BY WALTER GRIFFIN
FOR THE MIDCOAST BEACON
ROCKLAND — For the “Chefs of Chaos,” the opportunity to work their magic at the Loaves and Fishes Soup Kitchen at St. Peter’s Episcopal Church every month provides nourishment for the heart and soul.
Compassion, charity and community service are Maine hallmarks and for longtime friends David “the vicar” Grima, Phil Galucki, Bob Besaw and Steve Heddericg, helping the area’s hungry is something they take to heart. They generally prepare a meal every fifth Saturday and have a lot of fun doing it.
“It’s not only a gastronomical celebration, it’s a social thing,” said Owls Head artist Besaw. “It’s something we enjoy doing for the community and for ourselves. Good food makes people happy.”
On a recent Saturday, more than 30 people filled the church meeting room for a lunch of Besaw’s chicken pot pie with homemade biscuits and Shrimps Galucki — a macaroni salad with shrimp, pickled relish and cut vegetables and peppers. Dessert was home-baked cookies prepared by Besaw’s wife, Anne, the night before.
Galucki said he learned the recipe from his late mother Eleanor, who joined a religious order after the death of her husband.
“My mother the sister,” Jefferson resident and court reporter Galucki said. “It’s an old recipe that came over on the Lusitania.”
When reminded that the plural of shrimp was not shrimps, Galucki’s wife, Gwen, quipped that “when your mother is a nun, that’s the way it is. You don’t question, you just eat.”
Rockland-area churches have been supporting the weekend soup kitchen for more than 20 years, Grima said.
Originally the meals were served at the Pratt Memorial Methodist Church, but when that congregation relocated to a new building on the outskirts of town, the meals moved to St. Peter’s downtown.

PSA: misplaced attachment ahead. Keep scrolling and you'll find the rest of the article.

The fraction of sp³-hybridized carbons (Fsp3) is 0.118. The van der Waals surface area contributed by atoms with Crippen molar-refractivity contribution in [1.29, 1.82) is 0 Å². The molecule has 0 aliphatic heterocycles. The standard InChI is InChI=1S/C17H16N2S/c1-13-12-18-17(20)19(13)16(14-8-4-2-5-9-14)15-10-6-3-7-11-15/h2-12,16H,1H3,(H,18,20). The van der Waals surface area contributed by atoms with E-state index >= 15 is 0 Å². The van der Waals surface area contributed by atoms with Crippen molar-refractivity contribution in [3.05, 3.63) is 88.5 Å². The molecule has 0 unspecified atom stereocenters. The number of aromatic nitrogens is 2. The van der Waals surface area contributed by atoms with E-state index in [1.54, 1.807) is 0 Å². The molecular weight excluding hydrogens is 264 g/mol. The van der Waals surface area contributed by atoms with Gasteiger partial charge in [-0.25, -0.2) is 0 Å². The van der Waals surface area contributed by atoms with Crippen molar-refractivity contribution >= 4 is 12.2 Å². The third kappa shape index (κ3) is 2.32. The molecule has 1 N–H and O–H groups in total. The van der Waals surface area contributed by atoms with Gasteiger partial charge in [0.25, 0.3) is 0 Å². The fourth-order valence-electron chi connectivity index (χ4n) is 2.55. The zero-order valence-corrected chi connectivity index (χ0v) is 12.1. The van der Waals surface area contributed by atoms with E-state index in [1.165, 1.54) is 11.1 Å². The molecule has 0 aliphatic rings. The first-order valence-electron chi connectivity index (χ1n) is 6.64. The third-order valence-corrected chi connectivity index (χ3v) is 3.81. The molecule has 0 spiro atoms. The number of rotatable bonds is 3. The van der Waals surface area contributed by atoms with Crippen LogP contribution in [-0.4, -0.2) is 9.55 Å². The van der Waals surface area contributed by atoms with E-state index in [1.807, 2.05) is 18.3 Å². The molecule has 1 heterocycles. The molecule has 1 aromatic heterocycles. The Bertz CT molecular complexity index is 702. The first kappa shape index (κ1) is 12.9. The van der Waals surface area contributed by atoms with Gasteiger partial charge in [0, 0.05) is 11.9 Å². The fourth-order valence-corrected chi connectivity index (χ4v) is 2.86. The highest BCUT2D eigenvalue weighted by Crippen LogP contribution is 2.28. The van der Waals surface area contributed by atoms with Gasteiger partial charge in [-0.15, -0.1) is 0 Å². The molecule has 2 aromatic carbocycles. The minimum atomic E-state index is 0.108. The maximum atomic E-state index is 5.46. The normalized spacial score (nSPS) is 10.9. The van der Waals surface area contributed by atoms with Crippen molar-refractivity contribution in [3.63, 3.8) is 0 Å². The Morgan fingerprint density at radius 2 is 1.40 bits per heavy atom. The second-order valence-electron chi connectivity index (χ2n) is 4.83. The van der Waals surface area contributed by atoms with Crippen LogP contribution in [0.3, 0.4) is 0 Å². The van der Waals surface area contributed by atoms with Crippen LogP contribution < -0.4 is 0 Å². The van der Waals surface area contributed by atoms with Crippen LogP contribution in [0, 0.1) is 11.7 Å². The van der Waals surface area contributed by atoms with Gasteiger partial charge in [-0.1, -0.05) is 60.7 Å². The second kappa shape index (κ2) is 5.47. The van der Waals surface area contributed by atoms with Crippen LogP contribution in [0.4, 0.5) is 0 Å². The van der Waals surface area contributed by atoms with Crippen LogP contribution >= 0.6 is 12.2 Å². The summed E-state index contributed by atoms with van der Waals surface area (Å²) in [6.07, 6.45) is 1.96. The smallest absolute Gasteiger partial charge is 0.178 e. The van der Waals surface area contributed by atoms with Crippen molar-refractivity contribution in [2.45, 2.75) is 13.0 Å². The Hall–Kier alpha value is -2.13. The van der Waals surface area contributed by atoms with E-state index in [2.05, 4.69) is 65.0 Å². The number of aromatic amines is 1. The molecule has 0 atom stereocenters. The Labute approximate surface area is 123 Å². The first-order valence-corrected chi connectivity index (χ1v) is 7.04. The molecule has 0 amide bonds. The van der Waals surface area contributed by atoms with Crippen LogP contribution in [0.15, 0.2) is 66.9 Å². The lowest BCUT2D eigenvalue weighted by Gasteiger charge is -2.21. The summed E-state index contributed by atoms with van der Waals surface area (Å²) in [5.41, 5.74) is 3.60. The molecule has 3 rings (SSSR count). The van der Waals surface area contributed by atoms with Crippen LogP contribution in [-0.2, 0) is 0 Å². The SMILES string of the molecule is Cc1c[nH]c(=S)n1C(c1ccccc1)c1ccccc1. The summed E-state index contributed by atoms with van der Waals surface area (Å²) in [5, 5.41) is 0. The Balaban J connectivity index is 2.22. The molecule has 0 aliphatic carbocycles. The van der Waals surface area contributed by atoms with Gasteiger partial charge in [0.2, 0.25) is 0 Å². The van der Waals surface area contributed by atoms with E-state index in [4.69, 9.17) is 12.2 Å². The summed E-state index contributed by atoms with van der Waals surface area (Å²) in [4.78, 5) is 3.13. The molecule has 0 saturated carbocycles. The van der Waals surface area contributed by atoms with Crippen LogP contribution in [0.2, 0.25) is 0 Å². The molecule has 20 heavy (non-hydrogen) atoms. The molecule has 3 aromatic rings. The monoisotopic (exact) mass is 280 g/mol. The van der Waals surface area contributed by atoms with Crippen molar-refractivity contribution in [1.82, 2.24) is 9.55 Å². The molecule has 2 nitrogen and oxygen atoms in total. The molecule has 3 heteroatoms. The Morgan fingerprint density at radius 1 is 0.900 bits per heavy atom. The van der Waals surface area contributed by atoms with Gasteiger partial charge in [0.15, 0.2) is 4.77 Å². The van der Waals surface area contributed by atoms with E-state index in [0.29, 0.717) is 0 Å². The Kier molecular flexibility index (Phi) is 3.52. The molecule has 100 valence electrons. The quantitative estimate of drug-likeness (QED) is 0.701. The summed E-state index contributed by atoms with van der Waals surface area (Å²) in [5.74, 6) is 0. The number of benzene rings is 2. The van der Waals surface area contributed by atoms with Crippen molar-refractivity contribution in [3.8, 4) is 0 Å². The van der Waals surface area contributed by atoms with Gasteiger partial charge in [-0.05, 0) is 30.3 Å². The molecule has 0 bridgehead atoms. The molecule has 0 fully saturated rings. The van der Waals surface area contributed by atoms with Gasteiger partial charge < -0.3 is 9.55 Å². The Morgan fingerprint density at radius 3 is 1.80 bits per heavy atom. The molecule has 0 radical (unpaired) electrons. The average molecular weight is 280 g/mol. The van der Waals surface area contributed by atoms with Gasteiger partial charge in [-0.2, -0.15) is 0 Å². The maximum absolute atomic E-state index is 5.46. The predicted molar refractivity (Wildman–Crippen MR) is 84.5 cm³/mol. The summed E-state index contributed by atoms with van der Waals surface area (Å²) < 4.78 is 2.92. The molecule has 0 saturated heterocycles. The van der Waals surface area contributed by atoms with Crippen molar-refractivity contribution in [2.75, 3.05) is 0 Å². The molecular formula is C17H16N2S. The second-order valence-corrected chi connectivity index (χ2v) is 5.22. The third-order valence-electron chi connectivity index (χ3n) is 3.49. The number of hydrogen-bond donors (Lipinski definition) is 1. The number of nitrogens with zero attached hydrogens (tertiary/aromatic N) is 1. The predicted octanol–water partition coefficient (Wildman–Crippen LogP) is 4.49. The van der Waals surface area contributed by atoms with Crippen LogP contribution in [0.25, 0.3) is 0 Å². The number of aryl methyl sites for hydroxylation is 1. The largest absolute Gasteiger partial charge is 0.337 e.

St. Bernard’s Catholic Church runs a soup kitchen during the week. Grima has served as the program’s volunteer manager for the past eight years.
“I was looking to do something useful in the community,” Grima recalled. “All I was doing was looking to help out, but at the same time, Isabel Polk, the woman who had been doing it for ages, was ordained a deacon and had to give it up. I’ve been doing it ever since.”
Meals are prepared by groups from Rockland Congregational Church, Aldersgate United Methodist Church, Nativity Lutheran Church of Rockport, St. Thomas’ Episcopal Church of Camden, First Universalist Church of Rockland, Youth Links of Rockland, Camden Hills Regional High School National Honor Society, Watershed School of Rockland and Adas Yoshuron Synagogue of Rockland on an alternating basis.
“They do it once a month at most. That way it avoids burnout,” said Rockland resident Grima, a job development specialist. “People from all walks of life eat here. If ever the queen of England came in, if she didn’t mind standing in line, she would get fed, too.”
Most of the food used to prepare the meals is donated by the U.S. Department of Agriculture. Hannaford contributes paper cups and napkins and local groups, businesses and individuals also contribute items.
Besaw added that during the Maine Lobster Festival, local fish and shellfish vendors Jess’s Market and Atwood Lobster Co. donate the ingredients for that weekend’s meal.
“I try to make a seafood stew better than anything they serve at the festival,” he said. “It sort of goes along with my painting, I like to make people happy. It really makes you feel good doing something for other people. You ever get down about yourself or your situation, you don’t have to look very far to realize that it could be a lot worse.”
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